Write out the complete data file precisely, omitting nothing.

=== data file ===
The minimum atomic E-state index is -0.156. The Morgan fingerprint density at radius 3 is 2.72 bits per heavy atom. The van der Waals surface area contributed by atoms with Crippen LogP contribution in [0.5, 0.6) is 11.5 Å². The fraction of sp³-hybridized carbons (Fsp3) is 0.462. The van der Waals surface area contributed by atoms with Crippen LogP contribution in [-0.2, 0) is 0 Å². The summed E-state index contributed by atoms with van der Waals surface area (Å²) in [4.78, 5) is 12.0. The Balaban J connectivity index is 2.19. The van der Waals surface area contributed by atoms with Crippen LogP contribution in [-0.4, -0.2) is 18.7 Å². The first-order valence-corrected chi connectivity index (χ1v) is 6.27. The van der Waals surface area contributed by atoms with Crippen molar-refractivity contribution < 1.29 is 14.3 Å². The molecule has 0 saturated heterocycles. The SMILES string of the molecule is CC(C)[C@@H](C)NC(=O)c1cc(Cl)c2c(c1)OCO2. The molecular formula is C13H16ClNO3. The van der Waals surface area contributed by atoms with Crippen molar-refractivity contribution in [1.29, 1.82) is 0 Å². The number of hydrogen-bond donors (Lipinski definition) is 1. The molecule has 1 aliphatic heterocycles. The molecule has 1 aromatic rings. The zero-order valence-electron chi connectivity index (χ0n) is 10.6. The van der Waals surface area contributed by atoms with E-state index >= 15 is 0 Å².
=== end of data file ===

The minimum atomic E-state index is -0.156. The Morgan fingerprint density at radius 3 is 2.72 bits per heavy atom. The van der Waals surface area contributed by atoms with Crippen LogP contribution in [0.5, 0.6) is 11.5 Å². The fraction of sp³-hybridized carbons (Fsp3) is 0.462. The van der Waals surface area contributed by atoms with Crippen LogP contribution in [-0.2, 0) is 0 Å². The summed E-state index contributed by atoms with van der Waals surface area (Å²) in [4.78, 5) is 12.0. The Balaban J connectivity index is 2.19. The van der Waals surface area contributed by atoms with Crippen LogP contribution in [-0.4, -0.2) is 18.7 Å². The first-order valence-corrected chi connectivity index (χ1v) is 6.27. The van der Waals surface area contributed by atoms with Crippen molar-refractivity contribution < 1.29 is 14.3 Å². The molecule has 0 saturated heterocycles. The SMILES string of the molecule is CC(C)[C@@H](C)NC(=O)c1cc(Cl)c2c(c1)OCO2. The molecular formula is C13H16ClNO3. The van der Waals surface area contributed by atoms with Crippen molar-refractivity contribution in [1.29, 1.82) is 0 Å². The number of hydrogen-bond donors (Lipinski definition) is 1. The molecule has 1 aliphatic heterocycles. The molecule has 1 aromatic rings. The zero-order valence-electron chi connectivity index (χ0n) is 10.6. The van der Waals surface area contributed by atoms with E-state index >= 15 is 0 Å².